Archive for the ‘News’ Category

Smithsonian: How Computer Games Make You Smarter

In News on February 6, 2011 at 7:16 am

From the interview:

You recently created a social network called Gameful. What’s that?
It’s a network for game developers. “Gameful” is a word I coined to describe what it feels like to have the heart of a gamer, as opposed to just “playful,” which sounds like you’re not taking something seriously. When you’re gameful, your creativity is sparked, your curiosity is sparked and you’re more likely to collaborate with others. You’re more likely to stick with a tough problem, even if you fail at first. The network has about 1,100 game developers looking at questions like: How could you make education, museums, hospitals, airports or even caregiving more gameful?

Read more: http://www.smithsonianmag.com/science-nature/Interview-Jane-McGonigal-Computer-Game-Developer.html#ixzz1DByR5Fil

Toronto Star: “Virtual virtue”

In News on January 22, 2011 at 7:22 pm

Check out this lengthy feature about Reality is Broken and the larger field of worldchanging games — with great insight from global experts, including Dan Hon and Philip Tan — here’s a preview:

One game, Elude, developed at the Singapore-MIT GAMBIT game lab, is used by clinical psychologists to help explain to caregivers what depression feels like. Players complete a series of game levels twice, the second time with the game elements made harder to reflect the difficulties of depression.

Philip Tan, who heads the lab, has seen other societal benefits from gaming. In China, some human rights protests began as discussions among players in online games, he says. “Thousands of people logging in to that relatively safe space can have a conversation on human rights violations they couldn’t have had elsewhere. It was an opening and the fact that people could talk about it safely was already a change.”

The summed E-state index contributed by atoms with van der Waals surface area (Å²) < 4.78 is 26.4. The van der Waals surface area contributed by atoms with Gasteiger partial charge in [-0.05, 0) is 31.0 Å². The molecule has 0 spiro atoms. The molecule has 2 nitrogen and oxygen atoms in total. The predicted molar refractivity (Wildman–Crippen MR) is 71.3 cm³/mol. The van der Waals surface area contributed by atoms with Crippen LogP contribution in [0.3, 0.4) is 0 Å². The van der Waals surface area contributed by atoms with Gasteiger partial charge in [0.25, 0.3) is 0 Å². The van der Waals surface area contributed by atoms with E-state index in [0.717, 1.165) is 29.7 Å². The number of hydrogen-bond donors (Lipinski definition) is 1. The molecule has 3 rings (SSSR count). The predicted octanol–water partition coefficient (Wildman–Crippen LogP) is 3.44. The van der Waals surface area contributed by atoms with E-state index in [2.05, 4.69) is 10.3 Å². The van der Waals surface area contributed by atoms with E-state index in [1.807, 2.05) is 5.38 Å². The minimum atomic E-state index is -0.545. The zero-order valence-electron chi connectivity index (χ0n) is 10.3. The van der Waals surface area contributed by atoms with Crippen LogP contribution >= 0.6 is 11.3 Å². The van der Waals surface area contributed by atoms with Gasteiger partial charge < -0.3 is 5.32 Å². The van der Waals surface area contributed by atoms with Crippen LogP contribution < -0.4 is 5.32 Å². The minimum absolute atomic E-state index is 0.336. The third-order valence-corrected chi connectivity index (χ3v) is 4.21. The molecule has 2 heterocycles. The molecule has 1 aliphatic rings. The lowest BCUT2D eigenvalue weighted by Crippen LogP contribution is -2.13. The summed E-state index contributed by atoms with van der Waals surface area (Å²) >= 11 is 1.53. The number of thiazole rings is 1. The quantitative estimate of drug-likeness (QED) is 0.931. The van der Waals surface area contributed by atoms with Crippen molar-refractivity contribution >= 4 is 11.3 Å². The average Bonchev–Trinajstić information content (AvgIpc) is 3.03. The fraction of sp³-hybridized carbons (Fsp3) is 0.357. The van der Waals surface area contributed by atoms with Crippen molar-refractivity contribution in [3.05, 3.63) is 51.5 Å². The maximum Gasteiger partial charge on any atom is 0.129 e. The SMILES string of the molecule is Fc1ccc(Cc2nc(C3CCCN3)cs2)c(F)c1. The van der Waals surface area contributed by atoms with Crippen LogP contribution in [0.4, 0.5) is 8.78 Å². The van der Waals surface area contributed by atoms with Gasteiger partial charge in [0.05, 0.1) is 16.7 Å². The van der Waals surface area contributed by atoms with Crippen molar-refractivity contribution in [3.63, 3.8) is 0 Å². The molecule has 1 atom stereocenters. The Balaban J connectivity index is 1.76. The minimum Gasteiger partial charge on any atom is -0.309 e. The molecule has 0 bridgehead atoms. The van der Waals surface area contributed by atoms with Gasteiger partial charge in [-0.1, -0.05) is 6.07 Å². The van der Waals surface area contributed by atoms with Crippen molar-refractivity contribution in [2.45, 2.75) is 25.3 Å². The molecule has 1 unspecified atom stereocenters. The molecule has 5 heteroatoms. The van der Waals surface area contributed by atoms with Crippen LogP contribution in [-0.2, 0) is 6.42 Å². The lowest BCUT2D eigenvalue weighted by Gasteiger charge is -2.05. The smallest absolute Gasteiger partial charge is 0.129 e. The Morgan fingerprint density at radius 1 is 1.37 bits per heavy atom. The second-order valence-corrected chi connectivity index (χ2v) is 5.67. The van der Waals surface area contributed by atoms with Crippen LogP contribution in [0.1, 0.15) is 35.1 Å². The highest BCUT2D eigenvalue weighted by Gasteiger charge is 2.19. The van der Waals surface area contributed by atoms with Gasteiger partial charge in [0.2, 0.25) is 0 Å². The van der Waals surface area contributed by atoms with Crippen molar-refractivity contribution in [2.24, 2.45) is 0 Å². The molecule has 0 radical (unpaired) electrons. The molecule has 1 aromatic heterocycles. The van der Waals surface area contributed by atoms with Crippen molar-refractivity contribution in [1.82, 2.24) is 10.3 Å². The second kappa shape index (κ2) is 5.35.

read “Virtual Virtue” in the Toronto Star.

The Guardian (UK): 20 predictions for the next 25 years

In News on January 3, 2011 at 8:09 am

Amidst the predictions about nanotechnology, global food superpowers and storytelling on Twitter, there’s a condensed interview with me about where gaming will get to by the year 2035.


On the Media (NPR): The Future of Gaming

In News on January 2, 2011 at 11:59 am

NPR covers some of the big (optimistic!) ideas in Reality is Broken this week with a new On the Media about the Future of Gaming. Also featured is the devil’s advocate counterpart to my ideas — Jesse Schell’s provocative vision of the “gamepocalypse.” Based on my research into why we game, I think we have a better chance at an epic win future than the gamepocalypse. But it’s definitely worth keeping both futures in mind as we navigate the opportunities of the next decade.

Video Games are seeping into nearly every part of our lives, and game designers are trying to seize the opportunity to imbue these games with newfound meaning and purpose. Brooke talks to game designers and futurists about where games are going and how they are shaping the future of collaboration. Listen or read the transcript at NPR.

EVOKE wins #1 Social Impact Game of the Year!

In News on January 1, 2011 at 11:58 am

EVOKE received top honors in 2010 from Games for Change, the leading global organization for games designed to have a positive real world impact. I’m thrilled — and especially excited to see the award go to a game that breaks free from the computer screen and simulation, and gets players directly engaged in real-world action.

EVOKE’s impact? More than 20,000 players in 130 countries enrolled in a 10-week online crash course in changing the world. As a direct result of the game, more than 50 real world social enterprises on five continents were founded by players by the end of the 10 weeks. The enterprises were matched with mentors for an additional summer of training — and they collectively went on to raise tens of thousands of dollars in startup funding from Global Giving.

The gameplay centered around an interactive graphic novel that told the story of a secret network of innovators tackling the world’s most urgent challenges. You can still read the novel and tackle the quests and missions at urgentevoke.com. We are also currently accepting applications from teachers and community leaders of all kinds to enroll new groups in the EVOKE game… visit the EVOKE blog for more details.